With the pending merger of American Airlines and US Airways, the two largest US carriers (the merged US/AA & UA) will control almost exactly 50% of the total market, and the three largest (AA, UA and DL) will have just a sliver less than 73%.
This is uncompetitive in the extreme. Only a couple of years ago, it required five airlines to amass the same 75% share, and at the height of competition (1985) there were ten airlines fighting over their 75% share.
In 1985, the largest five airlines controlled about half the market, but now the largest five airlines (AA UA DL, Southwest and Jetblue) control 9/10th of the market.
Market Type Definition
A market can be defined as being competitive, or being controlled by an oligopoly, or by a monopoly, depending on the market share of the four largest players.
If the four players control less than 50%, then the smaller the percentage they control, the more competitive the market. Depending on other factors, the closer to 50% they control, the more likely the market has become uncompetitive and instead is an oligopoly.
By the time the four largest players have a greater than 50% market share, it has become presumptively an oligopoly situation, and by the time these four players exceed an 80% share, it is then increasingly considered a monopoly. (Note that, unlike the common misconception, a monopoly does not mean only one player in the market.)
Assuming the AA/US merger proceeds with no substantial changes, then for the first time ever, the four largest airlines control 85% of the total market in the US, making it now presumptively a monopoly. At the most competitive time (1985) the four largest airlines controlled half that (43%), and prior to now, they have never had more than a 65% share.
Here’s an interesting series of pie charts showing, in five year intervals, the US market share (as measured by annual revenue passenger miles flown) by all airlines with a 0.5% market share or more.
The data series we are using starts in 1974. We chose to use 1975 data as the start of our chronology simply so our five yearly snapshots would be at conventional year points.
1975 was in the final part of airline deregulation, which ended in 1979, so it provides an interesting baseline from which to compare all subsequent years.
Deregulation has just started, and already you’ll note a massive increase in the number of airlines appearing in the pie chart (we only include airlines with 0.5% market shares or more. But the ten major carriers, while having lost appreciable market share, still remain clearly dominant and their respective market shares, with respect to each other, are little changed.
At least as recorded by our five year time slices, this chart captures the golden age of competition. It also shows the disappearance of one of the majors (Braniff) which grew too quickly and then imploded on itself, and the appearance of a new airline, almost overnight and out of nowhere (People Express) as the ninth largest carrier. Clearly new startup airlines were tapping into a rich vein of public support.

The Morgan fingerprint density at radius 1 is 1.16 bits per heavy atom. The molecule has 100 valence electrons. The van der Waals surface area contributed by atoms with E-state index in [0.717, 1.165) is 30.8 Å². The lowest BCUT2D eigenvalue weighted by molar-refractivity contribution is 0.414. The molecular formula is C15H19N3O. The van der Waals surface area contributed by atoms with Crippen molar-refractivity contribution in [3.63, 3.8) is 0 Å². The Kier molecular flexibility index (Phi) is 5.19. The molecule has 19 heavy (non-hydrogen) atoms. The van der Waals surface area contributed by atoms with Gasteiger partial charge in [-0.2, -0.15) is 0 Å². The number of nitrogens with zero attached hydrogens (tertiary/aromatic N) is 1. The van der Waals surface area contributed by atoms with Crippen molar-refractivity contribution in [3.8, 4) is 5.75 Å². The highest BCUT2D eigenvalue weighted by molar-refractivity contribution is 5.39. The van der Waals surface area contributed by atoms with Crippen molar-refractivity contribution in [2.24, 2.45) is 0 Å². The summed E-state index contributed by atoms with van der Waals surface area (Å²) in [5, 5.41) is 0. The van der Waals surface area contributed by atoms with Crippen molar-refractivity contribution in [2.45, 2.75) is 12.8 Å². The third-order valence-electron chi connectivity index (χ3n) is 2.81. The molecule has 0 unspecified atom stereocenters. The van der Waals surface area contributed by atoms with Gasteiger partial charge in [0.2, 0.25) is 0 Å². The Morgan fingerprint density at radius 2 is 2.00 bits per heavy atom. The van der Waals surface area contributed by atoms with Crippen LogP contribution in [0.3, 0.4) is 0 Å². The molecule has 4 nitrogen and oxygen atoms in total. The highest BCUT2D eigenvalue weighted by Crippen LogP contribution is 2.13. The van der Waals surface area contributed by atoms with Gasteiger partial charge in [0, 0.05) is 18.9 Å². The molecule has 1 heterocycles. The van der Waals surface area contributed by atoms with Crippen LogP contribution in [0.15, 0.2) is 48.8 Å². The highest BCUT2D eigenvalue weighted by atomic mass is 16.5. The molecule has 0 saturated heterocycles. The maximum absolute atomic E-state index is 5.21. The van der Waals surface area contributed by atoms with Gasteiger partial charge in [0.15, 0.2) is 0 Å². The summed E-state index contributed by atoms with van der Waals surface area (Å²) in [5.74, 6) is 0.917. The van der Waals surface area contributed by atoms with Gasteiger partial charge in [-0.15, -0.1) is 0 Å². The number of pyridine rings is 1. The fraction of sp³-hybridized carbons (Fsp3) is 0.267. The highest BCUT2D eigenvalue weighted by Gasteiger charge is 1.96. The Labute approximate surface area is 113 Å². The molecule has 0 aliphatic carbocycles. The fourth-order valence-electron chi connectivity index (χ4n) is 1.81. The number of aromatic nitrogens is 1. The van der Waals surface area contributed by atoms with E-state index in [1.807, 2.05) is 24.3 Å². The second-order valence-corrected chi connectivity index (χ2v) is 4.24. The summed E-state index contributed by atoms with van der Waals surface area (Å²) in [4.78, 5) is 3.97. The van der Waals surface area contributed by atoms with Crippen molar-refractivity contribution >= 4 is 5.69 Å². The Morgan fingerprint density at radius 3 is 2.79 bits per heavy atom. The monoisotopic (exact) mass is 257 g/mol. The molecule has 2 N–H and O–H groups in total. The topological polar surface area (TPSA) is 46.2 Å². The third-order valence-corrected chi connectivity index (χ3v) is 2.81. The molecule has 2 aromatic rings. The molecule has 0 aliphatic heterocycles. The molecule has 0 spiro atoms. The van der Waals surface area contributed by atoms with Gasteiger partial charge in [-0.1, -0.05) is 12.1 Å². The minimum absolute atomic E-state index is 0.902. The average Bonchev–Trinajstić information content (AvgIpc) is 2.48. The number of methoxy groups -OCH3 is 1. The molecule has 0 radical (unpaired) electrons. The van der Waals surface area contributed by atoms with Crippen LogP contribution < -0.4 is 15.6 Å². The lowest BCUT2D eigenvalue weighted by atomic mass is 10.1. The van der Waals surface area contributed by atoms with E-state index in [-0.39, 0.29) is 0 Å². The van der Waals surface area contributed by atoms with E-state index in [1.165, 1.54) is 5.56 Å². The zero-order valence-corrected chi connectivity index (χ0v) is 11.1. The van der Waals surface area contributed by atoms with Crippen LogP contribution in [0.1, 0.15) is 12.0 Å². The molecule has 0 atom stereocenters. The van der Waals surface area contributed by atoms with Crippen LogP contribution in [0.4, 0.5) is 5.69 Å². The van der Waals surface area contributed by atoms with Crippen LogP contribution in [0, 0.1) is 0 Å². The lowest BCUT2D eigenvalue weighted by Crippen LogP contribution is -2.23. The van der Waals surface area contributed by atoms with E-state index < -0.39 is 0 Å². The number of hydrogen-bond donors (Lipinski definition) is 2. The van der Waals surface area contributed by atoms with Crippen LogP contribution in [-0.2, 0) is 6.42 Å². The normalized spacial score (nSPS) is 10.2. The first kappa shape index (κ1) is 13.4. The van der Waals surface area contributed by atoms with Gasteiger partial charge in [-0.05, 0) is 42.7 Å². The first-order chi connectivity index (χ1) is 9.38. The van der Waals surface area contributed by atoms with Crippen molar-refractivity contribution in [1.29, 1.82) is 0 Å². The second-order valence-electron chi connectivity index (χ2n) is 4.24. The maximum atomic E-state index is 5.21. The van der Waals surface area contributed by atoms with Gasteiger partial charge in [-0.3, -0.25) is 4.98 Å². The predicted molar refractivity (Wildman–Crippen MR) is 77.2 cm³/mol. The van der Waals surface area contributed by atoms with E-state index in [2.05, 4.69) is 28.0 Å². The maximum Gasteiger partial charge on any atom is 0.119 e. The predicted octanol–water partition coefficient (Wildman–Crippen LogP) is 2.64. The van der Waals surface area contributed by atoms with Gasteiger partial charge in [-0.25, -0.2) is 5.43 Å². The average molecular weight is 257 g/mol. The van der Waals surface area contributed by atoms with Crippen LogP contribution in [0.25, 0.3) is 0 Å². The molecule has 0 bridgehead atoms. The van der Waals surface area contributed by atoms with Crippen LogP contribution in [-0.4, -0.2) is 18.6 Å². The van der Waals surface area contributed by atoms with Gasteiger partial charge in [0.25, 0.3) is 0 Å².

So much for People Express. Like a super nova, it flared suddenly into prominence and just as quickly disappeared again (merged into Continental). And another of the ten majors (Western) has also vanished, merged into Delta.
Goodbye, Pan Am (Delta took some of what remained of Pan Am) and goodbye also Eastern (which largely closed down with no merging). The ten major airlines prior to deregulation are now down to only six, and the largest of these are now starting to get significant individual market shares. A trend towards consolidation is starting to become apparent.
Changes in market share among the major carriers have seen a slight lessening of market share held by the two largest carriers.
Some people view 9/11/2001 as a watershed moment in US airline history. Sure, it was a significant event, but in terms of economic impact, it affected all airlines equally and didn’t upset any of the underlying market dynamics.
But the five years from 2000 to 2005 did see the disappearance of another of the historic majors (TWA, merged into AA) leaving now just five of the ten we started with prior to deregulation.
Another goodbye – this time to Northwest (merged into Delta) and the competitive situation is similar to 1995 in terms of shares held by 3 or 4 or 5 or 6 different carriers. Northwest’s demise reduces the number of surviving dinosaur carriers down to four.
What a different in little more than two years! Continental has been merged into United, and AA and US are to merge as well. This leaves only three of the original ten airlines we’ve been tracking, and whereas the 2010 market shares looked not dissimilar from past years, we now see a totally different distribution of market shares and an extraordinary dominance by just three major carriers.
Two More Presentations
Here are two more ways of looking at the data in the preceding nine pie charts. The first shows the growth in market share controlled by the largest 1/2/3/4/5 airlines, and the second shows the decline in airlines of measurable size.
Both these charts point to a marketplace that is increasingly and effectively controlled by the dominant players, and the increased competition initially created by deregulation has long since become merely a fading memory of the distant past.
A Contrarian View – Maybe the Majors Are Getting Weaker?
Some people have pointed out that in 1974, the ten major airlines controlled 92% of the market, whereas now, the three remaining descendants of the major airlines control ‘only’ 73% of the market.